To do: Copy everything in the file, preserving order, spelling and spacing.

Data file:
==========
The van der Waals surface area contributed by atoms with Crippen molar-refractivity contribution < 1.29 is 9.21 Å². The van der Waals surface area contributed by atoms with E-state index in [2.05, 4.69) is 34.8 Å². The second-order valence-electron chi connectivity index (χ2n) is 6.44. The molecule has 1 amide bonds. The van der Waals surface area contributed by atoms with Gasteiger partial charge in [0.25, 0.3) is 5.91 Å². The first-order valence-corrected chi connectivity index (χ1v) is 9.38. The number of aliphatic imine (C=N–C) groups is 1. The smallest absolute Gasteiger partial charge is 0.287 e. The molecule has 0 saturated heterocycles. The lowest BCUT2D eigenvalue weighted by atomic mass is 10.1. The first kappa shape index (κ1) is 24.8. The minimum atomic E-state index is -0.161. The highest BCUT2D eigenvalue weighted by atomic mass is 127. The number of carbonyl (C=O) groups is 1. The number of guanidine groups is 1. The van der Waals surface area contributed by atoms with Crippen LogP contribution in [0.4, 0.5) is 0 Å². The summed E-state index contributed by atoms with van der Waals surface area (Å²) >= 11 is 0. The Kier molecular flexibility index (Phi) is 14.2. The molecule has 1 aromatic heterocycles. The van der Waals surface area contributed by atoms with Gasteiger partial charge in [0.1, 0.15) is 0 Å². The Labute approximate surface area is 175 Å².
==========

The van der Waals surface area contributed by atoms with Crippen molar-refractivity contribution < 1.29 is 9.21 Å². The van der Waals surface area contributed by atoms with E-state index in [2.05, 4.69) is 34.8 Å². The second-order valence-electron chi connectivity index (χ2n) is 6.44. The molecule has 1 amide bonds. The van der Waals surface area contributed by atoms with Gasteiger partial charge in [0.25, 0.3) is 5.91 Å². The first-order valence-corrected chi connectivity index (χ1v) is 9.38. The number of aliphatic imine (C=N–C) groups is 1. The smallest absolute Gasteiger partial charge is 0.287 e. The molecule has 0 saturated heterocycles. The lowest BCUT2D eigenvalue weighted by atomic mass is 10.1. The first kappa shape index (κ1) is 24.8. The minimum atomic E-state index is -0.161. The highest BCUT2D eigenvalue weighted by atomic mass is 127. The number of carbonyl (C=O) groups is 1. The number of guanidine groups is 1. The van der Waals surface area contributed by atoms with Crippen LogP contribution in [0.4, 0.5) is 0 Å². The summed E-state index contributed by atoms with van der Waals surface area (Å²) >= 11 is 0. The Kier molecular flexibility index (Phi) is 14.2. The molecule has 1 aromatic heterocycles. The van der Waals surface area contributed by atoms with Gasteiger partial charge in [0.1, 0.15) is 0 Å². The Labute approximate surface area is 175 Å².